We arrived in Paris on a Wednesday morning. Before we even got to the hotel I realized that if I had cherished any hope of “fitting in” then I had been optimistic to a fault. The truth was, I stuck out not like a sore thumb, but more like a beaten down, paraplegic thumb.

My favorite place in Paris - at a distance.

As I was packing, back in small-town Minnesota, a thought crossed my mind: I wonder…do the French still wear black all the time and do they really still smoke in this day and age? I decided that I ought to pack a lot of black clothes, just in case, but I wasn’t willing to take up smoking just to fit in.

Love this shot.

As we stepped out of the taxi in front of the Hilton hotel, (the only time we used a cab at all was going to and from the airport…it’s a heck of a long way out there, especially when laden down with suitcases) the truth hit me: yes, the French still wear black. Yes, they still smoke, and yes, I am blatantly, obviously, without a doubt, an American tourist.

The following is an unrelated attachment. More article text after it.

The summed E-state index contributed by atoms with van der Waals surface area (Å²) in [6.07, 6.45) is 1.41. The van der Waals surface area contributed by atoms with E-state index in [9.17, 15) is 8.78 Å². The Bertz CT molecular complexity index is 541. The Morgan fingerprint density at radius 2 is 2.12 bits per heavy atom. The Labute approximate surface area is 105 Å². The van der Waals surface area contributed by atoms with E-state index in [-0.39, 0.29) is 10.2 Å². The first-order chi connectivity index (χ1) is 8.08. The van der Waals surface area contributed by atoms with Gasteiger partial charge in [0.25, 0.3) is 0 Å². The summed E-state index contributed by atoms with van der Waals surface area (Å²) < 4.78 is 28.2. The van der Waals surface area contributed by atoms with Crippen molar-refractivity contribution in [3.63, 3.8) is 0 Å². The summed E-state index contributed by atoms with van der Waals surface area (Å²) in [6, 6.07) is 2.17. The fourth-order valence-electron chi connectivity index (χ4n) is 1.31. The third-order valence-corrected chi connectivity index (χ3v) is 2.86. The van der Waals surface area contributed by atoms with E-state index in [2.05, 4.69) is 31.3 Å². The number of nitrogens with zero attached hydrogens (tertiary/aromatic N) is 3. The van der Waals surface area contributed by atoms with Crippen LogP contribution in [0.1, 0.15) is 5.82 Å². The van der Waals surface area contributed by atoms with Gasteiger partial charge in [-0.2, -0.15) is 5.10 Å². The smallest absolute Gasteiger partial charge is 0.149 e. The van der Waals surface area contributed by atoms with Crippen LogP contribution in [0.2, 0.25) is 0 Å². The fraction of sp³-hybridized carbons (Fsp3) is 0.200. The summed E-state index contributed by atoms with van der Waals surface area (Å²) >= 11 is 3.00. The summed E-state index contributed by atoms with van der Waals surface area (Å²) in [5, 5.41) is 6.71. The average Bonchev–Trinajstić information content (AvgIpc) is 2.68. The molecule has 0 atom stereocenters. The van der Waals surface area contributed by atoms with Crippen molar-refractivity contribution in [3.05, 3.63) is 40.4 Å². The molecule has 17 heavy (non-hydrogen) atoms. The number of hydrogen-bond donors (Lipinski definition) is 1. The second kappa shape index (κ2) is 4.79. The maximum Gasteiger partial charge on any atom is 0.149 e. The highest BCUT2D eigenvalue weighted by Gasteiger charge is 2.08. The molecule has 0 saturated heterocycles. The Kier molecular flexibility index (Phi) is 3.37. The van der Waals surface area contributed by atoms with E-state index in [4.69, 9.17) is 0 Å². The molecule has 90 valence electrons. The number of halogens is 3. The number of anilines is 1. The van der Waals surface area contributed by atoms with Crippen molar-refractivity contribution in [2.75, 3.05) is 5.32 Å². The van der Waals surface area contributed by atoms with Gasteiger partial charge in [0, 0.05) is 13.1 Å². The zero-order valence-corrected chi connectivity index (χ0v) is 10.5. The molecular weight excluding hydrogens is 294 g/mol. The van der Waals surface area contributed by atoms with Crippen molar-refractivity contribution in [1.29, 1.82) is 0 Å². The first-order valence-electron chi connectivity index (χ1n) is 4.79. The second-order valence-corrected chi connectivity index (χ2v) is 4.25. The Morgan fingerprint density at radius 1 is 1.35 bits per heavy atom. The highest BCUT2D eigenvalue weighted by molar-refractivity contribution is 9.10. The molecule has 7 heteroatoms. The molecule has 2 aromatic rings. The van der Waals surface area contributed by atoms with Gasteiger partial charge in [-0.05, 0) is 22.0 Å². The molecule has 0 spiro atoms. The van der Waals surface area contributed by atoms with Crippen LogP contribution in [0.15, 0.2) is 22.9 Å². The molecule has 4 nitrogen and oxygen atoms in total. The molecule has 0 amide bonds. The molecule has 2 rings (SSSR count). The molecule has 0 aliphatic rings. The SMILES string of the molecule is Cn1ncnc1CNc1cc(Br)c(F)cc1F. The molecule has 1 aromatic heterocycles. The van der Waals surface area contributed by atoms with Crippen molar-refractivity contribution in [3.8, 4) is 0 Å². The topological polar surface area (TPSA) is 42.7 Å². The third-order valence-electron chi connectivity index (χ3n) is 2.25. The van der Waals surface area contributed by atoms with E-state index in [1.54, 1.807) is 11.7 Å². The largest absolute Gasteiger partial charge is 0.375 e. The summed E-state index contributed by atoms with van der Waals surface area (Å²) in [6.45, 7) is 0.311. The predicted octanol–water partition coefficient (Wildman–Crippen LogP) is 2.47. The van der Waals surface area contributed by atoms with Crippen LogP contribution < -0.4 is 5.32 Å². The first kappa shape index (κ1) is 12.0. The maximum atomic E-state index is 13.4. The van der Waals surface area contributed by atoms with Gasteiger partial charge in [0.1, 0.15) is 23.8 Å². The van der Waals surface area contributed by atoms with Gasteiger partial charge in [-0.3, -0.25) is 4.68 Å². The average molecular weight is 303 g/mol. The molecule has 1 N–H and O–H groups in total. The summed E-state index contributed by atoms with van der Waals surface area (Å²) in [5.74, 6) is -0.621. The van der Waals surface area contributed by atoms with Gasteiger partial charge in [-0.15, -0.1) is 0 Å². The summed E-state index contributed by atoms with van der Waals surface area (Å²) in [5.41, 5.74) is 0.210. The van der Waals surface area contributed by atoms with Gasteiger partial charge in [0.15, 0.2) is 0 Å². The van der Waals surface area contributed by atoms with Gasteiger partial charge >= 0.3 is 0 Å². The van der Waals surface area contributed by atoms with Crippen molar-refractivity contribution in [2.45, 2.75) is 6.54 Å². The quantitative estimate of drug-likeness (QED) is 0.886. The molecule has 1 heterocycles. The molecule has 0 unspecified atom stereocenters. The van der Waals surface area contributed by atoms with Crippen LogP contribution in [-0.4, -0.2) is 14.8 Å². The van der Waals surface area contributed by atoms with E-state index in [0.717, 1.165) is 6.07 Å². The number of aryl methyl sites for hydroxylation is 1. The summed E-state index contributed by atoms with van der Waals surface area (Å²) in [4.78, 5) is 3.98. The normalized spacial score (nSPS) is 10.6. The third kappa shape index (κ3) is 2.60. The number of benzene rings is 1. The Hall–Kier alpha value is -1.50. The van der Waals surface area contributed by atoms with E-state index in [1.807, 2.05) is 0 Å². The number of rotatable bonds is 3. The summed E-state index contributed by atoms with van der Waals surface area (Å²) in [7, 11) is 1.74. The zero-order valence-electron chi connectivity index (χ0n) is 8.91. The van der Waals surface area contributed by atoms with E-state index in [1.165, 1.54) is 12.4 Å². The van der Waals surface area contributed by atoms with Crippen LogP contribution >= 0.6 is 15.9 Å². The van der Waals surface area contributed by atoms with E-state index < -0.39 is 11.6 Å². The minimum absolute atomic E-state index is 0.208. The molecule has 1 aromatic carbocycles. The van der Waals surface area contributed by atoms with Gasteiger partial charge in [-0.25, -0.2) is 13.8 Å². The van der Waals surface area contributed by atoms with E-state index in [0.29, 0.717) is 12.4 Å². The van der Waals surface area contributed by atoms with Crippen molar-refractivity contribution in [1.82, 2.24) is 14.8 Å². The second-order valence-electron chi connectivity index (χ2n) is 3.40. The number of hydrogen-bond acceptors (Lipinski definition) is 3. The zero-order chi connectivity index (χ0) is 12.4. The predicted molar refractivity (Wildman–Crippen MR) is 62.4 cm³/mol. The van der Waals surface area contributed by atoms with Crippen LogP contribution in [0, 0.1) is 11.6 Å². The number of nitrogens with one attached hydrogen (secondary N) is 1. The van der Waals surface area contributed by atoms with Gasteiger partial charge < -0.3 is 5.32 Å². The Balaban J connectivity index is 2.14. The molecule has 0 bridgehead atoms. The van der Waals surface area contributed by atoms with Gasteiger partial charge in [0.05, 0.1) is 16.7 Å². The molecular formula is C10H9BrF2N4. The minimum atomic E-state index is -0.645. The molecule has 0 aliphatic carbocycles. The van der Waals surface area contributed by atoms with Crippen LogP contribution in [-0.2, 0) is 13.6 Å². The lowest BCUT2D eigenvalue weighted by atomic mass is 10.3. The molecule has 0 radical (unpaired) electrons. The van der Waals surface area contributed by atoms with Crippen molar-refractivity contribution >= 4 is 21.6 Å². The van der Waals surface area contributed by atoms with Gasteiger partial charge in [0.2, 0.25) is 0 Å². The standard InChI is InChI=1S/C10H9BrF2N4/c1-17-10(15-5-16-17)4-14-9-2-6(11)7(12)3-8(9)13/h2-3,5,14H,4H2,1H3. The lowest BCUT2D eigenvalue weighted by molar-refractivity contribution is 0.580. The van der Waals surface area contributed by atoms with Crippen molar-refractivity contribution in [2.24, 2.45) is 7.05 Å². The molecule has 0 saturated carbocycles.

Not only was I not smoking or dressed in black from chic coat to high-heeled toe, neither was I wearing boots. (Even worse: I wore tennis shoes!) And my hair wasn’t dyed reddish. And my coat was pale blue, Minnesota-wear (in other words, North Face and warm). To top it all off, my French language skills STINK and so even if I could dress the part, (and instantly loose about 30 pounds) I would still not fit in.

The outside of my favorite building.

I decided to embrace my bad tourist-self. (“Bad” as in “good”…not bad.) No, I did not wear a fanny pack. I didn’t sink quite that low. I wore my lavender hat. I wore my tiny paisley purse across my chest. I stood in front of the Metro ticket booth with my husband for quite a long time, while he figured out what tickets we needed. And I didn’t even blush.

The front gate.

We headed straight away to my favorite place in Paris, odd though it may seem for a protestant. I was so excited to show my husband this Cathedral. No, not Notre Dame. Sainte Chapelle.

I love architecture. Again, the outside of my favorite building.